So what can we do to extricate from this impasse? Well to my mind, the first and most obvious solution would be where applicable to use video evidence. The referee can still do the corners, throw ins and general decisions on the pitch, but key moments; dives, penalties, offsides that result in goals MUST be decided at the side of the pitch. 30 seconds to the fourth official replay and back again. In this age of technology, it can’t be difficult. Next, there MUST be accountability. At the moment, players and fans don’t see enough officials being punished for consistently poor performances. Sure, one or two are demoted for a couple of games, but does that really make any difference. We had the absurdity of our officials who made such a glorious hash of things at the weekend, refereeing in top games in Europe this week. Drop them for a month, and then phase them back in gradually, and pay must be altered accordingly. There should also be a system where they are removed from future UEFA games as punishment. It may sound over dramatic, but there are people’s livelihoods genuinely at stake on the back of some of the most spurious decisions. If nothing else, it will at least let the fans see that people are taking note of poor performance levels. My final recommendation would be that the referees watch more football. Attend practice matches, training games and league games at all levels, but don’t watch the referee, watch the players. How many of our officials are only ever at a match they are officiating in? How can they expect to see the obvious deflection or leg breaking tackle if they don’t know what it is (but make no mistake, they should).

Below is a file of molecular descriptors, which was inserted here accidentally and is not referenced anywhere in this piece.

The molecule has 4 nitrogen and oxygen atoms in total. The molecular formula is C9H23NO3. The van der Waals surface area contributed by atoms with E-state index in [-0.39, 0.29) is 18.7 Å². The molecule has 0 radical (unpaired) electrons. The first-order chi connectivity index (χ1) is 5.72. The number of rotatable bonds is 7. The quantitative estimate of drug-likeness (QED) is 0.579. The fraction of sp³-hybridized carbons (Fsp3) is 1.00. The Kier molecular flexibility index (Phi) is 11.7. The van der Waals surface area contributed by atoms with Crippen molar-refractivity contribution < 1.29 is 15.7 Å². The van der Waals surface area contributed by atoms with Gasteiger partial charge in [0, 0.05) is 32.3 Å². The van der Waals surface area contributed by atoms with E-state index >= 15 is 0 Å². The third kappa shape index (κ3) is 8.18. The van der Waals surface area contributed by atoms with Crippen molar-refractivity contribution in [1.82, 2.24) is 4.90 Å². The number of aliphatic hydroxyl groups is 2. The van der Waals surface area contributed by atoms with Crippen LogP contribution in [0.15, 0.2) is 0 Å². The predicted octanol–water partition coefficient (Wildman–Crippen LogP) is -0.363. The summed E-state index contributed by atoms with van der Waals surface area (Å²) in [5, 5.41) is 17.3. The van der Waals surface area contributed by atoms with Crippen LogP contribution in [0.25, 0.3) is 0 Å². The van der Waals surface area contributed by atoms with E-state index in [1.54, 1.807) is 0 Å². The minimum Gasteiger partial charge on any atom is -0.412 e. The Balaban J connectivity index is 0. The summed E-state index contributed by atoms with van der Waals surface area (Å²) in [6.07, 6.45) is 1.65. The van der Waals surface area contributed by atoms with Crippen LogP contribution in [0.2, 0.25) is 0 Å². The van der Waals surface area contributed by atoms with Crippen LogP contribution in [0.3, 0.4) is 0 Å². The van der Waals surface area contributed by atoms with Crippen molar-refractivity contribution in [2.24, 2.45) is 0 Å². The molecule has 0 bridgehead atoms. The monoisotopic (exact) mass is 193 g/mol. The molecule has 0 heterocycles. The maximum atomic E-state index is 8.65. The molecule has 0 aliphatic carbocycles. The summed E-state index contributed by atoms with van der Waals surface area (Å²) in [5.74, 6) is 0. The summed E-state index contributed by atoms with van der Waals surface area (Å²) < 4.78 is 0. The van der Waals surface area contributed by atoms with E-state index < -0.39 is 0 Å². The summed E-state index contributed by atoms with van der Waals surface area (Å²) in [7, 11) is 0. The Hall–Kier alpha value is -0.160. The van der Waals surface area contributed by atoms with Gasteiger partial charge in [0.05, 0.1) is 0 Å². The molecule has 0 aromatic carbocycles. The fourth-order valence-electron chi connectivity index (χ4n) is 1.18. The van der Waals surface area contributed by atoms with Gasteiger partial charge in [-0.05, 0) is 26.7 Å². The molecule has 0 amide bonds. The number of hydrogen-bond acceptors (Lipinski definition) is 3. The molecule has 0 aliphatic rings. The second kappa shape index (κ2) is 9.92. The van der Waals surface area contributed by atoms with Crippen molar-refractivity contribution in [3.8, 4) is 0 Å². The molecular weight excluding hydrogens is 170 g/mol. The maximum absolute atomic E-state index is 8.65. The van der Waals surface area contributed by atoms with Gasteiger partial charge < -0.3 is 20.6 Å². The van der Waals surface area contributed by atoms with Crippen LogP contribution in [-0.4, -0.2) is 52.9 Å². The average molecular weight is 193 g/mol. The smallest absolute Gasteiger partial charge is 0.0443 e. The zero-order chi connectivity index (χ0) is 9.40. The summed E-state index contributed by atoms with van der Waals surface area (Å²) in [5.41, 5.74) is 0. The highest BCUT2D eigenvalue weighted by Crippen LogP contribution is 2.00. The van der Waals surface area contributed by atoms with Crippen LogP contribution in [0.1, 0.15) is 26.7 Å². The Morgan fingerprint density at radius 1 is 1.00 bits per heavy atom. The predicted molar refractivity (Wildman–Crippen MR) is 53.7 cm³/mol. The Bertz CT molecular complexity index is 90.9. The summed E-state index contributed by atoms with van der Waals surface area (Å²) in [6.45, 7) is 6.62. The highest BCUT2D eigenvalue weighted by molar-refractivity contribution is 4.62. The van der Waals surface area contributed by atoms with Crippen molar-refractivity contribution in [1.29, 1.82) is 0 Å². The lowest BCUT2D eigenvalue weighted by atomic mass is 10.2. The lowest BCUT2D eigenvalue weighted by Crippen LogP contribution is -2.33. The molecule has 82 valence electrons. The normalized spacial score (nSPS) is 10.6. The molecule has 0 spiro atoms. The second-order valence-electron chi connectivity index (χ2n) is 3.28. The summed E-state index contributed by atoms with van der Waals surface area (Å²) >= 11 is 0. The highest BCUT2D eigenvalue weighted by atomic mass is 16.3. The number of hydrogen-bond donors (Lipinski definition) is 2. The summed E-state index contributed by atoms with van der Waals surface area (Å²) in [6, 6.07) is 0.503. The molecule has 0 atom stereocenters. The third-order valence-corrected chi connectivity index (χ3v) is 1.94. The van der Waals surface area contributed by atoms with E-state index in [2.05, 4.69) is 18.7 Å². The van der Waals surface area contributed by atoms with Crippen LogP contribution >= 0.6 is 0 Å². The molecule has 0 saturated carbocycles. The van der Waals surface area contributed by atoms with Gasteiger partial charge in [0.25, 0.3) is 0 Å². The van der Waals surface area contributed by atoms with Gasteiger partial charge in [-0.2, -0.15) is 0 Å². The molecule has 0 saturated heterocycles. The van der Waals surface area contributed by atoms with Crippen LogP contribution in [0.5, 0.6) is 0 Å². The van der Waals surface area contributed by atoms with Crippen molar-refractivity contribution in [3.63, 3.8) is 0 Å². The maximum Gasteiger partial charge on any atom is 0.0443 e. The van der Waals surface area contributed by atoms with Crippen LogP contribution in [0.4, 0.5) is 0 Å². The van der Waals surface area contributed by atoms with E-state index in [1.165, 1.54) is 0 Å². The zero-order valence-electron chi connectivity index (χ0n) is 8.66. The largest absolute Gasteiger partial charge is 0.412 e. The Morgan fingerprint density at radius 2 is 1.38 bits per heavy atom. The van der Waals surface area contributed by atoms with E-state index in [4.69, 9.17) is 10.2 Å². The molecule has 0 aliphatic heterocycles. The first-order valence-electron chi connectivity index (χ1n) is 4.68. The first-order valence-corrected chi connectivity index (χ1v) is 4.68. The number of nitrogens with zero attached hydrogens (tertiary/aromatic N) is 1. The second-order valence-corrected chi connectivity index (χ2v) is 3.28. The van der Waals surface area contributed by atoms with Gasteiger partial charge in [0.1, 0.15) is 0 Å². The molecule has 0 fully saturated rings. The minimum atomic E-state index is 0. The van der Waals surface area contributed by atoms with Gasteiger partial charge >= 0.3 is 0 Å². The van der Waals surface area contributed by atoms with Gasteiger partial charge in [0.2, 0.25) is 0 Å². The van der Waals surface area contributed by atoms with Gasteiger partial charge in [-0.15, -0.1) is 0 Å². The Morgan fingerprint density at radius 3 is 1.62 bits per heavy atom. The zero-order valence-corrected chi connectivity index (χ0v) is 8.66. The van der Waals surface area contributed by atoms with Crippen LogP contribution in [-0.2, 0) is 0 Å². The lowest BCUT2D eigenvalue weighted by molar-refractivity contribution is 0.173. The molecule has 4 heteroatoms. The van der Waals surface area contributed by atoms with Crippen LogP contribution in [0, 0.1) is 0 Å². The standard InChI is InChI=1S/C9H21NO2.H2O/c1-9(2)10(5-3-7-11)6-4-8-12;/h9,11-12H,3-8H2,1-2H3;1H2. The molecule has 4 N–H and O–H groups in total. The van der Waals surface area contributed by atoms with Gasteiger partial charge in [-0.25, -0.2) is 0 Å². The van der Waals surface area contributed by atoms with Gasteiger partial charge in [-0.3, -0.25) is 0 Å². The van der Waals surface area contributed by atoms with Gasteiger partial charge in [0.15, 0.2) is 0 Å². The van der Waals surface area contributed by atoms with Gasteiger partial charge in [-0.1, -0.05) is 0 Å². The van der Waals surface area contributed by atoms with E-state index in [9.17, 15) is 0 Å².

There can be no other explanation as to why on so many situations, the only person in the ground who hasn’t seen the handball is the man in the middle. This may well sound like a rant, and in many ways it has turned out that way, but football runs through my veins, it is why I was at Celtic Park last Wednesday, why I was in Coatbridge on Saturday morning watching a kids game and why I was at Easter Road on Wednesday night. I wonder how many of our officials could ever say that about the game. I wonder how many have the passion for the game, you and I as a fan have. I wonder…